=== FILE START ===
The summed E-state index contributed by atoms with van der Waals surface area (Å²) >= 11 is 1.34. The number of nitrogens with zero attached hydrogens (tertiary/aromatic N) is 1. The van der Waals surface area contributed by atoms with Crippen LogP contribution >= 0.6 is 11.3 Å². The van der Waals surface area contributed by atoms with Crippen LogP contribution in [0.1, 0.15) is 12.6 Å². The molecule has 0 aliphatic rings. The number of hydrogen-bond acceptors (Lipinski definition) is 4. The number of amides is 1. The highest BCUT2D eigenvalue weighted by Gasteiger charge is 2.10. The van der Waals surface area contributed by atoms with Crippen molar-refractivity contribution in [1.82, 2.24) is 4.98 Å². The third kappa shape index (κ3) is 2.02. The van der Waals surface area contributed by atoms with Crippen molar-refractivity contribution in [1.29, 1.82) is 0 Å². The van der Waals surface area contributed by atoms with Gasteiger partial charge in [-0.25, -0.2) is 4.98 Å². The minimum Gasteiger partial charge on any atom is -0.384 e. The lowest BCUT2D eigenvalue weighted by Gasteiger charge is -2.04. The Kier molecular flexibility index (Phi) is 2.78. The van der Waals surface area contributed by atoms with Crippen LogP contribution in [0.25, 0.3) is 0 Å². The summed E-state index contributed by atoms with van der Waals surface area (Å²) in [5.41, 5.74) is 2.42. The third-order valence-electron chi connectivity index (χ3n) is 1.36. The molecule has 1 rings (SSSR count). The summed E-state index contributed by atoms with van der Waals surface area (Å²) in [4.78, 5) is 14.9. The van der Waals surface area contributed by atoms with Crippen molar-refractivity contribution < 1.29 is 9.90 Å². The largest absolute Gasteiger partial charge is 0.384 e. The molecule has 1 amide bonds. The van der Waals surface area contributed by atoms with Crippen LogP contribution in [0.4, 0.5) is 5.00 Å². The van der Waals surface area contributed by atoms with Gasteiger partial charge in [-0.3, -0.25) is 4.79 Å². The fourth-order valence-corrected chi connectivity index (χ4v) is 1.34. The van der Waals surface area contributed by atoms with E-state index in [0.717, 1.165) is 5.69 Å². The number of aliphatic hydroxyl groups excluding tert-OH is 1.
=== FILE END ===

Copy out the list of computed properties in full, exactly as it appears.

The summed E-state index contributed by atoms with van der Waals surface area (Å²) >= 11 is 1.34. The number of nitrogens with zero attached hydrogens (tertiary/aromatic N) is 1. The van der Waals surface area contributed by atoms with Crippen LogP contribution >= 0.6 is 11.3 Å². The van der Waals surface area contributed by atoms with Crippen LogP contribution in [0.1, 0.15) is 12.6 Å². The molecule has 0 aliphatic rings. The number of hydrogen-bond acceptors (Lipinski definition) is 4. The number of amides is 1. The highest BCUT2D eigenvalue weighted by Gasteiger charge is 2.10. The van der Waals surface area contributed by atoms with Crippen molar-refractivity contribution in [1.82, 2.24) is 4.98 Å². The third kappa shape index (κ3) is 2.02. The van der Waals surface area contributed by atoms with Crippen molar-refractivity contribution in [1.29, 1.82) is 0 Å². The van der Waals surface area contributed by atoms with Gasteiger partial charge in [-0.25, -0.2) is 4.98 Å². The minimum Gasteiger partial charge on any atom is -0.384 e. The lowest BCUT2D eigenvalue weighted by Gasteiger charge is -2.04. The Kier molecular flexibility index (Phi) is 2.78. The van der Waals surface area contributed by atoms with Crippen LogP contribution in [0.25, 0.3) is 0 Å². The summed E-state index contributed by atoms with van der Waals surface area (Å²) in [5.41, 5.74) is 2.42. The third-order valence-electron chi connectivity index (χ3n) is 1.36. The molecule has 1 rings (SSSR count). The summed E-state index contributed by atoms with van der Waals surface area (Å²) in [4.78, 5) is 14.9. The van der Waals surface area contributed by atoms with Crippen molar-refractivity contribution < 1.29 is 9.90 Å². The largest absolute Gasteiger partial charge is 0.384 e. The molecule has 1 amide bonds. The van der Waals surface area contributed by atoms with Crippen LogP contribution in [0.4, 0.5) is 5.00 Å². The van der Waals surface area contributed by atoms with Gasteiger partial charge in [-0.3, -0.25) is 4.79 Å². The fourth-order valence-corrected chi connectivity index (χ4v) is 1.34. The van der Waals surface area contributed by atoms with E-state index in [0.717, 1.165) is 5.69 Å². The number of aliphatic hydroxyl groups excluding tert-OH is 1.